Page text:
I was looking for a .NET library to calculate the time the sun rises and sets. There were some libraries available, including here on The Code Project, but they had some problems. After trying some, I decided to create one myself. I needed the sunrise, sunset, and maximum solar radiation for a WordPress plug-in on my blog. The plug-in shows a map of the Netherlands together with the current weather conditions. The top of this post shows a screenshot of the plug-in. The map shows the real-time temperature including an icon. The icon is a translation of the measured solar radiation against the maximum solar radiation.
It is possible to calculate the sunrise, sunset, and maximum solar radiation using some known algorithms. For those of you who are interested in these algorithms, take a look at the following pages at Wikipedia: Declination of the Sun, Sunrise, Sunset. If you just want to calculate the sunrise, sunset, and maximum solar radiation, take a look below at how to use the code.
Using the Code
The code is packed in a Visual Studio 2008 solution. It contains two assemblies:
AstronomyTest. The assembly
Astronomy contains the
SunCalculator class which performs the actual calculation. The assembly
AstronomyTest contains several unit-tests that validate the calculations against external sources.
SunCalculator is a single class that does not depend on external classes. Although this somewhat goes against the Single Responsibility Principle, it makes reuse of this class easier. The
SunCalculator class needs the longitude, latitude, and time-zone of your location. You should also indicate whether to use daylight savings. An instance of the
SolarCalculator can be created like this:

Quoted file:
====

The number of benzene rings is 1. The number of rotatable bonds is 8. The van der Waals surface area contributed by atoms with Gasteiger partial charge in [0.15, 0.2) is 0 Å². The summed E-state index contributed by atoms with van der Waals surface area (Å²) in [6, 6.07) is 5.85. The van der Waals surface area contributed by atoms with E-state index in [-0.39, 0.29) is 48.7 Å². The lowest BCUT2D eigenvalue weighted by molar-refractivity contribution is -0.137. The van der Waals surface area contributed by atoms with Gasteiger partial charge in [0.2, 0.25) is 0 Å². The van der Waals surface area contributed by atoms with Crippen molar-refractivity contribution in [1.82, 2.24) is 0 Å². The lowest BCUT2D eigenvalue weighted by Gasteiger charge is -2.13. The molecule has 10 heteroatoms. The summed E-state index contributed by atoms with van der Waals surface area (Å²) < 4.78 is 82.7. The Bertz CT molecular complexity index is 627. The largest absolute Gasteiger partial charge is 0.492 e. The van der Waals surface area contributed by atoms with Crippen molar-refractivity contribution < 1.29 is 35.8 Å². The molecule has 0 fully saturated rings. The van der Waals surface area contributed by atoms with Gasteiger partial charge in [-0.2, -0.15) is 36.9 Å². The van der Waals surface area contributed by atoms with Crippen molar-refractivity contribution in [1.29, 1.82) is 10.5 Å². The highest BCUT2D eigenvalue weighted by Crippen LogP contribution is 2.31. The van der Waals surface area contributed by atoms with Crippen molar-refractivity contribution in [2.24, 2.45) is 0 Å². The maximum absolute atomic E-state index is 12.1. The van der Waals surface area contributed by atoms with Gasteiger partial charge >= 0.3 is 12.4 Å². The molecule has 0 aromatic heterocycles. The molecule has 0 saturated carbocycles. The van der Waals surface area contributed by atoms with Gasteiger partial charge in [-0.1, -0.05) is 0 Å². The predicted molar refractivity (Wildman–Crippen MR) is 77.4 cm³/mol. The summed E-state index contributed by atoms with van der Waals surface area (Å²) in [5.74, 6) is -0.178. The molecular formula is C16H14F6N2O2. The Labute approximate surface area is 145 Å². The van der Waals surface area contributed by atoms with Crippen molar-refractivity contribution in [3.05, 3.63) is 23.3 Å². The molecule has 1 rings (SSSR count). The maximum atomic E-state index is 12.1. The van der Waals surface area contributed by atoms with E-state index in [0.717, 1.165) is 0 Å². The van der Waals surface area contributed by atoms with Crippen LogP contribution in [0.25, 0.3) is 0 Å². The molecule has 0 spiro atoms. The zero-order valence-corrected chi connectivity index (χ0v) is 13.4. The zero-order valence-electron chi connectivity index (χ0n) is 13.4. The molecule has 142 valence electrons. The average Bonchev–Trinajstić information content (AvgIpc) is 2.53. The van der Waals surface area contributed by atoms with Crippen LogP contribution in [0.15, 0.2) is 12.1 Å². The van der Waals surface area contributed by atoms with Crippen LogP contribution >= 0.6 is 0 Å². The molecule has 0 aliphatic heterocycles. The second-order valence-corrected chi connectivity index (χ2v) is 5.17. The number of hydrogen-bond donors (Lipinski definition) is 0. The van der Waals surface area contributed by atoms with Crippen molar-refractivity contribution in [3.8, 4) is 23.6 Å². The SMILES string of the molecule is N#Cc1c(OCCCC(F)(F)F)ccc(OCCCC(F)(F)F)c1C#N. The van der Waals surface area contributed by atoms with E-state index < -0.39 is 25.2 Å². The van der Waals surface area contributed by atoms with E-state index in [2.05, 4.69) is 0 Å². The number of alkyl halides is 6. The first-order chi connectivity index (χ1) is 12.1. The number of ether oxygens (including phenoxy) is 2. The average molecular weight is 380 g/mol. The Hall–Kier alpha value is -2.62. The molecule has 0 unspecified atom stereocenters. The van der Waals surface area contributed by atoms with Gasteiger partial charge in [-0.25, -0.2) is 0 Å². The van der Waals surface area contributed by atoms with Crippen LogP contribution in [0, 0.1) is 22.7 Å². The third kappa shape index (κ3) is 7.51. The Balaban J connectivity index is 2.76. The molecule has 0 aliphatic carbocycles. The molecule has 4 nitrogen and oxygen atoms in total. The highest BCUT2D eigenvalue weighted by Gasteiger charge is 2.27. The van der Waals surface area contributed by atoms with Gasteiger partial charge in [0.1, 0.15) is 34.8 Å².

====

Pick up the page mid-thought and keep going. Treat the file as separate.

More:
const Double Longitute = 5.127869;
const Double Latitude = 52.108192;
const int LongituteTimeZone = 15;
const bool UseSummerTime = true;
SunCalculator sunCalculator = new SunCalculator(Longitute, Latitude,
You have to supply the longitude and the latitude from the location that you want to calculate the sunrise and sunset time. These are the two first arguments of the constructor. For locations that use daylight savings, you should set
UseSummerTime to the actual daylight savings status. For locations that don't use daylight savings, set it to
The actual calculation of sunrise, sunset, and maximum solar radiation can be seen below:
DateTime sunRise = sunCalculator.CalculateSunRise(new DateTime(2010, 4, 1));
DateTime sunSet = sunCalculator.CalculateSunSet(new DateTime(2010, 4, 1));
Double maximumSolarRadiation =
sunCalculator.CalculateMaximumSolarRadiation(new DateTime(2010, 1, 26, 16, 30, 0));
DateTime that is returned from
CalculateSunSet includes the sunrise and sunset time. For more information, take a look at the unit-tests in the assembly
Points of Interest
The code first calculates the declination of the sun, cosine of the sun position, sinus of the sun position, and the difference between the solar and the actual time. All these parameters are used to calculate the sunrise and sunset times.
If you want to see the plug-in live, see my blog www.semanticarchitecture.net. The data that is retrieved and shown on the map comes from LetsGrow.com, the company that I work for.
- v1.0 02/04/2010: Initial and first release
- v1.1 28/05/2010: Added a test case for Los Angeles, and a Console application that demonstrates the library in the source code
- v1.2 08/11/2011: Fixed failing tests